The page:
This Week in Biotech

This Week in Biotech

With the SPDR S&P Biotech Index up 31% over the trailing-12-month period, it's evident that investment dollars are willingly flowing into the biotech sector. Keeping that in mind, let's have a look at some of the rulings, studies, and companies that made waves in the sector last week.

Consider this the calm before the earnings season storm as there wasn't an overwhelming amount of clinical data and dealings to absorb this week in the biotech sector. Still, five key stories caught my attention and are certainly worth noting.

Johnson & Johnson continued its recent string on exciting pharmaceutical news, when its subsidiary Janssen Pharmaceuticals announced on Thursday that the Food and Drug Administration had approved the expanded indication of Simponi Aria for infusion for the treatment of moderately to severely active rheumatoid arthritis, or RA. About 1.3 million people in the U.S. suffer from chronic RA, and Simponi Aria with methotrexate drastically improved signs, symptoms, and function at 24 weeks. Trial results showed significant improvement of 59% for patients taking Simponi Aria plus methotrexate compared to only 25% significant improvement among patients on the control drug.

Biopharmaceutical company Alkermes also did its best to excite shareholders by unveiling a huge expansion to its product line. On its analyst day, Alkermes outlined its plan to focus on treating chronic diseases moving forward and pointed to three specific early-stage compounds that will help it achieve its goals. The first is an MMF prodrug modeled after Biogen Idec's Tecfidera that it anticipates could be taken less frequently and have fewer side effects. The second, ALKS-7106, is a pain treatment that will incorporate anti-abuse technology. The third is RBD-1419, an anti-cancer immunotherapy booster that could be effective against metastatic cancer types. You can read a more thorough synopsis of my take on the "new Alkermes" here.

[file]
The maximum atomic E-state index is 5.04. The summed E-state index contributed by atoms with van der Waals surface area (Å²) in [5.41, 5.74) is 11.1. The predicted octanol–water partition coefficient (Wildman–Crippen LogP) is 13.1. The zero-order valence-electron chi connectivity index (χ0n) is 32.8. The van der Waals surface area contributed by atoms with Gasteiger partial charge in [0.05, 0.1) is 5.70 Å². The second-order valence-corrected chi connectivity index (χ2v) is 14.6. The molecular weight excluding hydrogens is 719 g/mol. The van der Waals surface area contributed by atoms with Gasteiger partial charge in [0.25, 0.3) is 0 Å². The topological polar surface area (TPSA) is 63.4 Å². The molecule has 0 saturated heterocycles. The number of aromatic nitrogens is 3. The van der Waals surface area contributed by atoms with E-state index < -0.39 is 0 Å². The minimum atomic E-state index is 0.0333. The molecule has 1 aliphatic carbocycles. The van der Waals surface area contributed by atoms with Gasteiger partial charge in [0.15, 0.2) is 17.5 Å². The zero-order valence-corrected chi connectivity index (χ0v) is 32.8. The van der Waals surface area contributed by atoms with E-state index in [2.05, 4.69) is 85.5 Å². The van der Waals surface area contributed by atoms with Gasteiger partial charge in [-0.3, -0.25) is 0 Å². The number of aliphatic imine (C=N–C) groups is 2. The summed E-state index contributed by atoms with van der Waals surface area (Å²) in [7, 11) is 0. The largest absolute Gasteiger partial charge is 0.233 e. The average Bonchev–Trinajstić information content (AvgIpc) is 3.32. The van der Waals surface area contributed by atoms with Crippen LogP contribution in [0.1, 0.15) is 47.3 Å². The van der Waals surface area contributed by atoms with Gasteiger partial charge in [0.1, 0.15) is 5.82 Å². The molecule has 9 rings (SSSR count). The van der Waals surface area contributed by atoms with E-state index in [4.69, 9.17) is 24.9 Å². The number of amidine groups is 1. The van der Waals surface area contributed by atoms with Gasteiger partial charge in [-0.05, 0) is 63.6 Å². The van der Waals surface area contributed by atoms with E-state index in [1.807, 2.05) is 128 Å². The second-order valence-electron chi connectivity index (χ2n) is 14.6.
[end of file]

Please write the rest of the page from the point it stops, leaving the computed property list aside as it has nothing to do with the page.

Not all clinical news was good news, though, with Novartis delivering disappointing late-stage results for once-promising kidney cancer drug dovitinib this week. The drug, which had been hailed as a potential successor to Onyx Pharmaceuticals' Nexavar in treating kidney cancer, failed to meet its primary endpoint in a head-to-head trial against Nexavar. Thankfully, Novartis has such a diverse pipeline that it didn't represent a huge blow to shareholders. The real disappointment comes for patients with metastatic renal cell carcinoma who were hoping for a new breakthrough treatment.

Not all of this week's news was clinical in nature. Consider Quest Diagnostics , for instance, which took the opportunity on Thursday to sell its small single-digital royalty stake in Pharmacyclics and J&J's experimental rare blood cancer drug ibrutinib for $485 million in cash to Royalty Pharma. It certainly wasn't a bad deal for Quest which acquired its royalties to ibrutinib through its acquisition of Celera in 2011. The sale netted Quest a gain after taxes, which it will record as a one-time gain in its upcoming quarter results and use to help fuel diagnostic research.

Also of note (and don't say I didn't warn you!), Regulus Therapeutics lost nearly 17% of its value this week after pricing a dilutive secondary offering of 4.5 million shares at $9.50 -- roughly 20% below its closing value when the week started. Considering that Regulus' entire pipeline is currently in the preclinical stage of its existence, now is a poor time for shareholders to be chasing shares higher. I'd suggest waiting until we receive at least some early-stage clinical results before betting on the promise of its pipeline.

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Fool contributor Sean Williams has no material interest in any companies mentioned in this article. You can follow him on CAPS under the screen name TMFUltraLong, track every pick he makes under the screen name TrackUltraLong, and check him out on Twitter, where he goes by the handle @TMFUltraLong.The Motley Fool owns shares of, and recommends, Johnson & Johnson. It also recommends Quest Diagnostics. Try any of our Foolish newsletter services free for 30 days. We Fools don't all hold the same opinions, but we all believe that considering a diverse range of insights makes us better investors. The Motley Fool has a disclosure policy.

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Originally published